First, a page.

There are four present big conflicts in the world where one of the central causes or major factors of these wars is natural gas, and in particular, how to get the methane from the gas field to paying customers. These are in Libya, Syria, Afghanistan and the Ukraine, though that potential also exists in Algeria, Eurasian former Soviet Republics (FSU), Iraq, Iran, offshore of the eastern Mediterranean Sea (Gaza, Israel, Palestine, Syria) due to the Leviathan field discovery in some deep waters, and a burgeoning spat between China and Japan over disputed oceanic reserves. And it turns out that ONE cure for these social and mental diseases (wars, psuedo-wars, spats) is commercial scale wind turbines, so there also is the war ON wind turbines which has Global Warming as its “minor” consequence. And that is sort of a war on anyone or any living critter on the planet. But since they don’t vote and don’t have money (a bird or a bacteria just has no use for the finer things in life….), they have no say in these issues. And since lots of money is involved, we get to involve the taproot of evil, a combination of money, greed, money lust, nationalism, historical gripes of epoch proportions, power over others, dominance, submission, gambling, epic corruption, religion, fear of starvation, fear of thirst, and fear of not having they money that can buy everything from good health to awesome sex to really bad sex, not to mention promulgating genetic code that are of dubious quality from a mental health standpoint. Quite a batch of gumbo  here…, but since the Golden Rule is “those who have the gold make the rules”, well, you know it’s going to get ugly. And then there are those minor conflicts such as in Nigeria, East Timor, Angola, Equatorial Guinea…..

Some particulars on these wars and “conflicts”:
1) Afghanistan has been in play since the 2000 to 9-11-2001 time period, when the Enron Corporation needed a huge flow of gas to go to a 2.2 GW gas to electric plant that they had built in India. Negotiations between the repressive Taliban and US companies such as Unocal and other international entities were being conducted to transmit FSU gas via Afghanistan to both Pakistan and India, especially to the Enron power plant. And the plans still remain, even though the opportunity went up in smoke on 9-11-2001…

2) Libya has gas pipelines that connect its former colonizer, Italy, with gas often derived as a by-product of oil, as well as a a large number of new fields have been located offshore of Libya with BP as the primary player in these (gee what could go wrong…). Before former dictator Qadaffi was removed via a concerted set of activities, Libya was exporting 2 mbd of oil and a 1 bcfd of gas - but with the dictator gone, chaos and jihaists of all sorts (paid by Qatar and others) now reign and jockey for position. Libya still has about 60 billion barrels of high quality oil buried in the ground, and a lot of gas, so a lot of southern Europe’s financial prospects rest on order being restored in that region. And if Italy can’t get that gas from Libya, well, it has to pay more for stuff obtained elsewhere…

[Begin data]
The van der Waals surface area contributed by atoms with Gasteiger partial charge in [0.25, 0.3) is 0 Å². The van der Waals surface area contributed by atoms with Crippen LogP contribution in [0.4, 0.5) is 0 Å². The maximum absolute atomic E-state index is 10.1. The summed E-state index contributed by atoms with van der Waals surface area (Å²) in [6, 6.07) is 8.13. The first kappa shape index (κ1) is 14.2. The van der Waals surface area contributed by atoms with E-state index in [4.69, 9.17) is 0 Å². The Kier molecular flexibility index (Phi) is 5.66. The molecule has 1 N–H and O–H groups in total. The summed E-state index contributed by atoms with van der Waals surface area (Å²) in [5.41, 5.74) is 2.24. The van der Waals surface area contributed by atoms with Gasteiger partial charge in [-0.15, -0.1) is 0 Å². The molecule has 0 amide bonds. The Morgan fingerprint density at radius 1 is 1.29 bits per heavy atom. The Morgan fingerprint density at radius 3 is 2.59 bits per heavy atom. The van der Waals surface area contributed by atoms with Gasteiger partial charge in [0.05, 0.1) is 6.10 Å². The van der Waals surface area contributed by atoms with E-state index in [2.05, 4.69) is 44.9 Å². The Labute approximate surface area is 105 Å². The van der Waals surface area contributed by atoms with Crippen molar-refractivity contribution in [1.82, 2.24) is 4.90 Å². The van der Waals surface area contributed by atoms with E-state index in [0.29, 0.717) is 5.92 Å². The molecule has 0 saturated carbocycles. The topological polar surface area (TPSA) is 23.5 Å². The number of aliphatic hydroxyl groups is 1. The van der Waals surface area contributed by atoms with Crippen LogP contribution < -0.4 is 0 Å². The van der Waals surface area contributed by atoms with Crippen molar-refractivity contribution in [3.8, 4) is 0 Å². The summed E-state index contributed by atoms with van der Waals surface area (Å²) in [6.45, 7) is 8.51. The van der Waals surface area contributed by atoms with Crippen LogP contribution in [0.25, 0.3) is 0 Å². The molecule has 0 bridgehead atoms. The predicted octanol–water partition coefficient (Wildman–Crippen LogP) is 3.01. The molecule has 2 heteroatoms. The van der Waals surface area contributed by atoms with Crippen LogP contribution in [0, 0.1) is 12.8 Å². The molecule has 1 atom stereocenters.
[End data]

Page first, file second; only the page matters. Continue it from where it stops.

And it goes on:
3) The Ukraine has gone from being an exporter of gas to the Soviet Union to a “transit country” (the gas fields onshore are mostly tapped out by now). There are several major gas lines that connect Russia’s vast gas supply with central Europe and thus central Europe’s money. In the last 20 years, most of the Ukraine’s income and wealth generation has been in either fees for gas transit (along with a cut of the gas transmitted), agriculture, gas based chemicals and weaponry for Russia. Most of the massive “transit fees” have been stolen by the “oligarchs” in the Ukraine, and now there is little to show for it. The US-European originated coup this spring has degenerated into both a military conflict and a way to massively impoverish EVEN MORE of most of the Ukraine’s people. The vast gas supplies in the Black Sea near Crimea are now forfeited to Russia, and as winter approaches, no money and no gas are going to be a very cruel combination - perhaps crueler than the Ukranian Nazi’s who are consolidating power from the oligarchs who think they can control them. Should things go even worse, a large segment of Europe will have their gas held hostage by the Nazis/oligarchs coalition which hates Russia and is hated by Russia (the Russians just don’t like Nazis after WW2). However, while it is normally money that smooths over things/does the talking, things are now up in the air, and money might not calm these profound disputes. Several million people could starve or freeze this year if some compromise by the oligarchs with Russia and the Europeans is not arrived at soon….